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Bike riders can expect up to 20 minute delays at Sellwood Bridge through end of March – UPDATED

Posted by on February 19th, 2015 at 10:37 am

sellwood

Major work on water lines as part of Sellwood Bridge project mean delays for bike riders and walkers of up to 20 minutes.
(Photo: Michael H.)

If you commute across the Sellwood Bridge, you might want to add an extra 20 minutes to your trip just to be safe.

Yesterday we got an email from reader Michael H. He was riding south toward the bridge on SW Macadam (state route 43) when he was unexpectedly forced to stop because of an active construction zone. There was no detour posted and he waiting “about 10 to 15 minutes” before he was let through by work crews.

According to Michael, “At least one other person on a bike was already there waiting and at least another who was running late gave up after about five minutes and took the lane down Macadam.”

In a chat with one of the workers, Michael was told they’d hoped the Oregon Department of Transportation would have provided continuous bicycle access during the work. But the worker told Michael that ODOT didn’t allow them to use a flagger or provide a bicycling/walking path that would impact other traffic on Macadam. “Since they’ve [ODOT] taken Barbur off the table, you’d think they could do something nice on one of the only safe ways to go SW from downtown.”

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I immediately forwarded Michael’s email to Jessica Horning, ODOT’s local transit and active transportation liaison. She had not heard of any biking/walking access closures and hoped it was just a one time occurrence. However, when she inquired with the Sellwood Bridge project office at Multnomah County, they confirmed the closures.

According to County engineer Chuck Maggio, these closures are going to be happening more frequently for the next two months along this stretch of the project. The work involves new water lines that run parallel to Macadam/Highway 43. Here’s more from Maggio:

“There will be times when they are moving equipment and materials that will require short closures of bike and travel lanes. We are allowed to close lanes temporarily for up to 20 minutes without having to set up lanes closures. We have been doing this throughout the project for years, but this is the first time where we have directly impacted bike lanes. There should be flaggers on site to direct traffic when this occurs, and we will reinforce the twenty minute limit with the subcontractors.”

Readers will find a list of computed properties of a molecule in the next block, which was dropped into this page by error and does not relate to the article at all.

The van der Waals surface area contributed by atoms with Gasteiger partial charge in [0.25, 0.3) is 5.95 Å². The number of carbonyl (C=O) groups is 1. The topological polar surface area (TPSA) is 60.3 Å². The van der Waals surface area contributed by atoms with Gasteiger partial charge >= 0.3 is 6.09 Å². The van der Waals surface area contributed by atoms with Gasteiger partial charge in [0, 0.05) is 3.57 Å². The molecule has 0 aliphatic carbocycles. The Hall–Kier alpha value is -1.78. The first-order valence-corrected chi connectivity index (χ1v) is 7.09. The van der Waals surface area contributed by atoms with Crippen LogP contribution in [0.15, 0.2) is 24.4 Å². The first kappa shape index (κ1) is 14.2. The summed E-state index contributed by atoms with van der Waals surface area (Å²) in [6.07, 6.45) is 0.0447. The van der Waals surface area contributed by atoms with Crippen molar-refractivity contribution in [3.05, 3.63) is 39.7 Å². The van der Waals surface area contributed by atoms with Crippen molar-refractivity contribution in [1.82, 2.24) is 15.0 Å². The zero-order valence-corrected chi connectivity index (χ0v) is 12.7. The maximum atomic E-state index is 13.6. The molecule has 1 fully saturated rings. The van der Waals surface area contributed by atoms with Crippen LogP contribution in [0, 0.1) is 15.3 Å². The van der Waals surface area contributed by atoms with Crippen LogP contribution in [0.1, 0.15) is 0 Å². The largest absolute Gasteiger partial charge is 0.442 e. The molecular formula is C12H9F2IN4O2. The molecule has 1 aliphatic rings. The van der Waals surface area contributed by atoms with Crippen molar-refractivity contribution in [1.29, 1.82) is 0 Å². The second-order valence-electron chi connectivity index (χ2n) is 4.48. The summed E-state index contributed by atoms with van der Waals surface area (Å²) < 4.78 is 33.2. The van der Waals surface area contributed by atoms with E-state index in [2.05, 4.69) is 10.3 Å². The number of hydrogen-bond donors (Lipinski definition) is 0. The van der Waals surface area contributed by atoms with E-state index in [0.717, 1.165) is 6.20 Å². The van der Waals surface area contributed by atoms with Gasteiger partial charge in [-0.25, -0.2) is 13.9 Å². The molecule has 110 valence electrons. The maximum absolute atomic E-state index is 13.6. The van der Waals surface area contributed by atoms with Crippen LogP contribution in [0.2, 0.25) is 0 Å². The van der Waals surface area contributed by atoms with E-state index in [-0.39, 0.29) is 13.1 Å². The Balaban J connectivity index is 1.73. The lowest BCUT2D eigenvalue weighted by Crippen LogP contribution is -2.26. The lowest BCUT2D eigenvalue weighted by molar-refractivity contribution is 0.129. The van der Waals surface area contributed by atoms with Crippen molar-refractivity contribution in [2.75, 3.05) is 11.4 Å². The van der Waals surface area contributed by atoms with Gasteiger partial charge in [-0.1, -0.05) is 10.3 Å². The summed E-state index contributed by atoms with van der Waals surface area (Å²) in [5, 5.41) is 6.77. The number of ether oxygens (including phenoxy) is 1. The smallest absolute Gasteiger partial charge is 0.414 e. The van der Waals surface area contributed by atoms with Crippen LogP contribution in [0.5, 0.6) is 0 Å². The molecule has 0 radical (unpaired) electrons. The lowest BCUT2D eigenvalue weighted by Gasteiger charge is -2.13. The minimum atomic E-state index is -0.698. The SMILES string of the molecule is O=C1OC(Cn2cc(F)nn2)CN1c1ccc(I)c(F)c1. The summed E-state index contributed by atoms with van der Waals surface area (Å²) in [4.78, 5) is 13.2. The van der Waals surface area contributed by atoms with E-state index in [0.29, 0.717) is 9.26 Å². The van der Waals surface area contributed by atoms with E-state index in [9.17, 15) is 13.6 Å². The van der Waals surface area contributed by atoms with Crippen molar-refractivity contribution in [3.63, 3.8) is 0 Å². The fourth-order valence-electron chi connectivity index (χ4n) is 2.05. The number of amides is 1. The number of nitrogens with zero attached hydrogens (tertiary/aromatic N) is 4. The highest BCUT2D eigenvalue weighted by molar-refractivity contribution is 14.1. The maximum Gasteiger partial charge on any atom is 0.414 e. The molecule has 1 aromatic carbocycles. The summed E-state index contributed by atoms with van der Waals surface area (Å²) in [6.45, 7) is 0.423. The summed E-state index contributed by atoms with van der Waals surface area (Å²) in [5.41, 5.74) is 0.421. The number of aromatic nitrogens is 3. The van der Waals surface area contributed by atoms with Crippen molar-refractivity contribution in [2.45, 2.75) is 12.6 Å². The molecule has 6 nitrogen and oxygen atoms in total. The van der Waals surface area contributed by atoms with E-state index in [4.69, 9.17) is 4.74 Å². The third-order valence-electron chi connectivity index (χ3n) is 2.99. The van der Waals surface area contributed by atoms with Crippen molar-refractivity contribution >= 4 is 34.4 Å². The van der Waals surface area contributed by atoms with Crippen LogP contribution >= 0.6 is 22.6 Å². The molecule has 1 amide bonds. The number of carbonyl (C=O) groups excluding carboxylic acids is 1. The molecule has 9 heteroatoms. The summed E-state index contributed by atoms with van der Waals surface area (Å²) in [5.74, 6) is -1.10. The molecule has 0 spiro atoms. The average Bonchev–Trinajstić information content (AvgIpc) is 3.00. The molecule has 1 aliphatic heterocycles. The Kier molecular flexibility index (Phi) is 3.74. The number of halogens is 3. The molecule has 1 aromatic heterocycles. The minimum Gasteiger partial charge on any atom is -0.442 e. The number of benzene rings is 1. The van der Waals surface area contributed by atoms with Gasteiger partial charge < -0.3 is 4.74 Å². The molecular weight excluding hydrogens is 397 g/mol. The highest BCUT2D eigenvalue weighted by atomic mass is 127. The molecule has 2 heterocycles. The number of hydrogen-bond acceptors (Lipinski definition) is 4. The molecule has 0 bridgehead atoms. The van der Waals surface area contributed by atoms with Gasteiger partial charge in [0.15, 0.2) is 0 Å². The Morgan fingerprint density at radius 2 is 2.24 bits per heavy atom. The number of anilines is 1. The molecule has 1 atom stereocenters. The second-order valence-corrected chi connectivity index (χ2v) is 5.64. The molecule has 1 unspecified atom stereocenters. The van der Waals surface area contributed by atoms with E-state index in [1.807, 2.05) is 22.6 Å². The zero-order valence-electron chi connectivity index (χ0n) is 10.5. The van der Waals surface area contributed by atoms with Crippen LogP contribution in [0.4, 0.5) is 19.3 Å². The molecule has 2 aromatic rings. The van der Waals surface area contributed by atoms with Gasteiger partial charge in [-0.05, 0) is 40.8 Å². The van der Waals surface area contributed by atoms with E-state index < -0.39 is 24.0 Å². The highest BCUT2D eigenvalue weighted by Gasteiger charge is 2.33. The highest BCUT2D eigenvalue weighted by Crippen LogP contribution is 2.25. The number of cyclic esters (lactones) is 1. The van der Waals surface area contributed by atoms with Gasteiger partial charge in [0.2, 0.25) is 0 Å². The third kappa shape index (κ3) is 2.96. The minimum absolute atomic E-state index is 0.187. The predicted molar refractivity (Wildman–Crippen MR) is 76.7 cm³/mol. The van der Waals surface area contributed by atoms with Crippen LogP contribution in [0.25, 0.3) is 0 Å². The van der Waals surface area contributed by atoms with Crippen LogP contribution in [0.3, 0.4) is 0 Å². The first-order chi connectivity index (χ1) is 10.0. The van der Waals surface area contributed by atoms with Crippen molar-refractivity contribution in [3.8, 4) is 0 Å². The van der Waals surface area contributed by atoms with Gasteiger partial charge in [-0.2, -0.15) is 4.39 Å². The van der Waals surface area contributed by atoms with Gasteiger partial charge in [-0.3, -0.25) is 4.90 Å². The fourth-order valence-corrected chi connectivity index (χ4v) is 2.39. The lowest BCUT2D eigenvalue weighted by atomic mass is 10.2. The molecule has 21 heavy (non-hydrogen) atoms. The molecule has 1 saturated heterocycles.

Horning says flaggers will be present to direct people around the work zones, but you should expect delays of up to 20 minutes while the work takes place. She added that ODOT will work with the County to send out a formal traffic advisory and improve the signage as soon as possible.

In the meantime, you might want to avoid the area if possible. Or bring a book or magazine to pass the time.

UPDATE, 5:20 pm: County spokesperson Mike Pullen offered this update via email today along with the photos below:

“Our Sellwood Bridge contractor established a separate lane for the bike lane today north of the bridge along the east side of Hwy. 43. They had flaggers escort pedestrians and cyclists while they walked their bikes through the construction zone. This helped reduce the delays that were reported on Bike Portland.”

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davemess
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davemess

Can’t wait until the work is done. It’s just that every time you go over there is something completely new and different to deal with.

I’m optimistic it will be worth it in the end though.

meh
Guest
meh

Would you prefer the bridge was down for the entire construction period?

It’s taking longer but moving the existing bridge to reduce the time the crossing is closed was a good one.

We’re all going to have a little inconvenience due to the construction, but it’s a lot less than if the bridge came down day one.

PNP
Guest
PNP

I drove through there three times yesterday with minimal delays. I don’t go that way often, but I had no choice yesterday. Anyway, overall, I’ve been fairly impressed with how little delay there’s been getting to and over the bridge in either direction. And it’s been interesting to see the construction progress.

Paul Souders
Guest